The constraints of the detail filter are handled by a manager class of our master view. Such a constraint is defined as a single Select-Option. This manager class builds upon these constraints a SQL query. We built all combinations of master to detail relationships as an EXISTS clause for each detail relationship. We counted 8 valid combinations (guess 2^3 😉 ) so the SQL queries can be hard coded in the manager class.
Another problem was taking care of a detail filter while saving an ALV layout in the master view. If the user defined a detail filter it has to be saved together with the normal layout. We solved this by creating an add-on table holding the detail filter under the same key of the ALV layout. To do this ,we added some functionality in to the event handling of the ALV layout button. When the user loads a layout the detail filter is loaded too so the original search result is reproduced.
With these extensions to the ALV grid we realized a master to detail relationship with standard ABAP coding to allow the user to do exploratory searches in the whole data volume.
With this solution we are not at the end. Due using a Select-Option to define a detail filter, we are not able to do all kinds of filtering. We suggest keepingtrack of all invoices containing the medical treatment A und B except C or D. With a Select-Option, we are only able to select via OR and not via AND.
Additionally, we want to transform such a saved layout (with detail filter) to a customer defined check function which is being processed when a new invoice arrives. Under this condition we were faced with a major ABAP limit:
The 8 hard coded EXISTS clauses no longer match the new requirements. So we have to deal with a dynamic WHERE clause which does not currently support sub queries. We hit a dead end.
Without trying to use HANA-specific functionalities the only solutions we mentioned were the use of native-SQL or the generation of ABAP coding. We decided to choose code generation. Our manager class is able to transform a saved ALV layout with an applied detail filter into an SQL query. This built query is embedded into a generated ABAP class that could be used in our operational analytics framework.
What should be improved? – A wish list / Subject to Change
During the development of this dialog (which is based on the ALV grid class CL_GUI_ALV_GRID on NetWeaver 7.40 SP4), we also examined the use of the ALV-Grid with IDA (HANA-Grid class CL_SALV_GUI_TABLE_IDA on both NetWeaver 7.40 SP4 and SP6). We also noticed the availability of this grid on none HANA systems. That’s a very important fact. This capability may help us to rely on only one codebase. We do not need to separate HANA-only features in another codebase which has to be switched out on non HANA systems. Unfortunately the current version of the HANA grid doesn’t give us the ability to influence the handling of the grid the way a normal ALV grid does. We need the ability to take care of the grid’s internal table of data storage in non HANA scenarios. Another solution could be a refresh function by the grid. By calling the grid’s refresh function, a new SQL query is sent to the database with the defined filter and sorting criteria. Also we need the ability to define the truncation.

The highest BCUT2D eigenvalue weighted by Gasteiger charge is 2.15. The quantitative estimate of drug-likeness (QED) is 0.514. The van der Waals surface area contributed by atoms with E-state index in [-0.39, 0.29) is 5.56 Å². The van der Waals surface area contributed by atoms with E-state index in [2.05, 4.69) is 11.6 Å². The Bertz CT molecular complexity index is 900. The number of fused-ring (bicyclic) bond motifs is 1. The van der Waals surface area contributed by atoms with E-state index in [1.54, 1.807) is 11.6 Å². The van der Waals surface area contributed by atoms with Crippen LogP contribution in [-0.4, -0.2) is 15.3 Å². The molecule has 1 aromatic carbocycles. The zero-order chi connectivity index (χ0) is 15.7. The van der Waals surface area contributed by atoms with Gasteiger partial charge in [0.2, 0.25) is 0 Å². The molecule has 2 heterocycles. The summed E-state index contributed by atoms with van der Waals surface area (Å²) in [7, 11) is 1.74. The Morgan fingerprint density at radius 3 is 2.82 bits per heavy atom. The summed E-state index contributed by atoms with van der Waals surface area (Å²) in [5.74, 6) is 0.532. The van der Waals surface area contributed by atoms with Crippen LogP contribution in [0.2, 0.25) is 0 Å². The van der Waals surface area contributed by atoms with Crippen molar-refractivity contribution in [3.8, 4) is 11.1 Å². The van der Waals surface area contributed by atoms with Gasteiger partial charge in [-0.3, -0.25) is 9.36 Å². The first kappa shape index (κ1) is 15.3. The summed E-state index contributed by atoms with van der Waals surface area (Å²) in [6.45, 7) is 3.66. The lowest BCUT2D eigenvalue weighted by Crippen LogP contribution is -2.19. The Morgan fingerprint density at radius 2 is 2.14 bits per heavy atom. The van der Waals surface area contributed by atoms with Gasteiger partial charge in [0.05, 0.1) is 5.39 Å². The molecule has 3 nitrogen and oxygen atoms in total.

After solving this, we are still not ready to use the HANA grid due to the fact that we are not able to manipulate the WHERE-clause. Well in the meantime I think the solution will be a master-detail-relationship based on HANA-features. But this doesn’t help us in our case.
Due to our business scenario, our solution has to be used by both, HANA and non HANA customers.
As I described earlier, we use code generation to avoid native-SQL. But the code generation doesn’t help us in case of the HANA grid. Remember we do not have the ability to query the database on our own.
With our solution, we are able to support the user with an exploratory search technique. It’s a kind of generic solution that does not rely on further development once it is transported to the customer. Due to the fact that the user never wants to jump from one System to another (for instance to jump into a BW system, do an snalysis there and jump back to his operative application), he is able to build a check out of the combined filter criteria to integrate it into the previously defined set of checks that are processed when a new invoice arrives.
This prototyping is not at the end. Some technical problems must be solved to build other features on top of this approach. But these problems are tough because they depend on needed extensions to OpenSQL (sub queries in dynamic WHERE clauses) or to the HANA grid.
The general availability of the HANA Platform features is not only a huge gain of speed but also of additional functionalities to operate on Big Data. But first we have to lift the customers to that platform. I suggest it is only done by building hybrid solutions that handle of the base business cases which run faster and give some view of benefits if run on HANA. To minimize the effort, we have to rely on only one codeline that we have to support.